First of all, I have received this award from Sandra at Nora Lee's Nook. Here's what she said about me: "Hope at Second Time Around where it is always fun to stop by and see what she is up to, and also for some laughs!" I am so glad that I can bring a smile to the ones who visit here. As I told Sandra, laughter is good medicine, and I'm a firm believer in laughter! If you haven't visited her at Nora Lee's Nook, you must run on over there and check it out. Sandra has many old items which she shares passed down through generations of her family. She's also a girl after my own heart who loves junkin' and she also shares many of her great finds!! Thanks you so much, Sandra, for this honor. When you drop in on her, tell her Hope sent you! :)
Next, an old town! This past summer DH fulfilled one of my dreams by taking me on a trip from VA to Maine. It was a long, tiring trip but we saw so many interesting places along the way, as you can imagine. There's no way I could get all this into one post so I'll break it down so that you don't get "picture overload"! As I mentioned in one of the meme's I did a while back, I love the movie Baby Boom with Diane Keaton, about a devoted career woman who "inherits" a baby and leaves her city life for the country. The name of the area in the movie was Hadleyville, Vermont, but in real life, it is a very small town called Peru, Vermont. This little town consists of a town center:
an old cemetary behind the towncenter:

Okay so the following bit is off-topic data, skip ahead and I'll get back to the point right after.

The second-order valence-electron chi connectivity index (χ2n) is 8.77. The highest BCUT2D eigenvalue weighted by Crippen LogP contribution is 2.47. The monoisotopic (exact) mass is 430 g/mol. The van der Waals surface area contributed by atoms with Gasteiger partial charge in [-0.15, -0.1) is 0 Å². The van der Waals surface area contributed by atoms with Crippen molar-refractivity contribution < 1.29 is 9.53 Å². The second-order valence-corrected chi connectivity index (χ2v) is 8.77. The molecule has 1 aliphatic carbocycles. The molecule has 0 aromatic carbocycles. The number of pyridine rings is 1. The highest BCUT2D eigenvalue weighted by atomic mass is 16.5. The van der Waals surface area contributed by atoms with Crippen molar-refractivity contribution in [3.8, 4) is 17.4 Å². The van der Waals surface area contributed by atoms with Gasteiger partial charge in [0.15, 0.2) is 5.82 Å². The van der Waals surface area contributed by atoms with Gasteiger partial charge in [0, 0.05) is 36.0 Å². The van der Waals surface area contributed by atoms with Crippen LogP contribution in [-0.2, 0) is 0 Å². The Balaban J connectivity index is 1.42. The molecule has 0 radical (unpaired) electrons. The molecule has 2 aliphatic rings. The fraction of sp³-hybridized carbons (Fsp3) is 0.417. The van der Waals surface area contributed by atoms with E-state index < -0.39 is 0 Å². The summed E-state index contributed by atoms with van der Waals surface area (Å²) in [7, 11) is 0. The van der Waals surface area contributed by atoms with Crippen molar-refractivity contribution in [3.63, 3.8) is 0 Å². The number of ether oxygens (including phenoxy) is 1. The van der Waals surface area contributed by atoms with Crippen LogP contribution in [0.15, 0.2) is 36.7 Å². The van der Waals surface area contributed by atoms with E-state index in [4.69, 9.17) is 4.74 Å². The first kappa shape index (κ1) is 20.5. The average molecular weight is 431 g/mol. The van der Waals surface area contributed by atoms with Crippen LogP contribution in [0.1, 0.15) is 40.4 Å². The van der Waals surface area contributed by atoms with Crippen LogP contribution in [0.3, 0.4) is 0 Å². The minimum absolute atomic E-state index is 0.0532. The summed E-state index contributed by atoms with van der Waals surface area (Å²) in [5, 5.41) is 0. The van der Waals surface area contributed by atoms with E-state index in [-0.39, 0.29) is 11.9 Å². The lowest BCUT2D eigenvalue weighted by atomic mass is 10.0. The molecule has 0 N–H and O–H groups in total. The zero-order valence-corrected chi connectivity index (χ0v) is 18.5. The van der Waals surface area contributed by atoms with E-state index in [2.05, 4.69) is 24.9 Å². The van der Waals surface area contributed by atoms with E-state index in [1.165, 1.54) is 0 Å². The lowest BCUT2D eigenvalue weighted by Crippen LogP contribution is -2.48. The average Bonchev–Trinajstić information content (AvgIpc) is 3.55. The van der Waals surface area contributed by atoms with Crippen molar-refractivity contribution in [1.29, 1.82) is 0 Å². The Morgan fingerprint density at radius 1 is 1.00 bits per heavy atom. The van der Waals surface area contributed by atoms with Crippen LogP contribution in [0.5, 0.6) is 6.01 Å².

a post office:
a beautiful, old church:
and my favorite place, the old general store:
In the movie, Keaton's character buys a farm, sight unseen, complete with a beautiful old farmhouse and an apple orchard. With so many apples laying around going to waste, she decides to make baby food apple sauce for her newly inherited baby. Being a sharp business woman, she also decides to try and sell some of this baby food so she takes some to the local general store. Tourists drift through this small town from a much larger, neighboring town which is a resort area. (We actually stayed in the resort town for one night. Very expensive place but nice.) This little store is the actual one from the movie.
It took me back in time for a while. The lady who now owns the store was very friendly and told us all about the excitement that went on during the making of the movie. I was amazed at all the goodies sold in this one small place. Fresh muffins and coffee in the morning, cheeses, pizza and of course, Vermont Maple Syrup. It even had the old wood stove still used for heat where the old men use to sit around, swapping stores and spitting tobacco juice in the spittoon!
Notice the original old wood floor around the stove. The original wood counters are still in use too, along with the old cash register. (Oh yeah, they also sell night crawlers and worms!)
A sign is still displayed over a doorway showing the original owner.
When Keaton's character was driving to her new home in the film, this is the beautiful tree-lined road she was on:
The store owner told us that the house used in the film was just a few miles down the road but was too far back to be seen from the road. We left this town by way of the tree-lined road on to our next destination. I was amazed at all the dirt roads in this area which are main routes! We use to have a lot of these in our county that have now been paved.
I hope you've enjoyed your little tour today. I want to show more of the places we visited at a later date. I also hope my pictures aren't chopped up a lot. The only thing I could do was resize them but then when I loaded them to Flickr they were bigger. :( The only other way I could find to change my template and make it wider was with HTML and I know nothing about that! Oh well, maybe sooner or later a more computer literate person will be able to help me!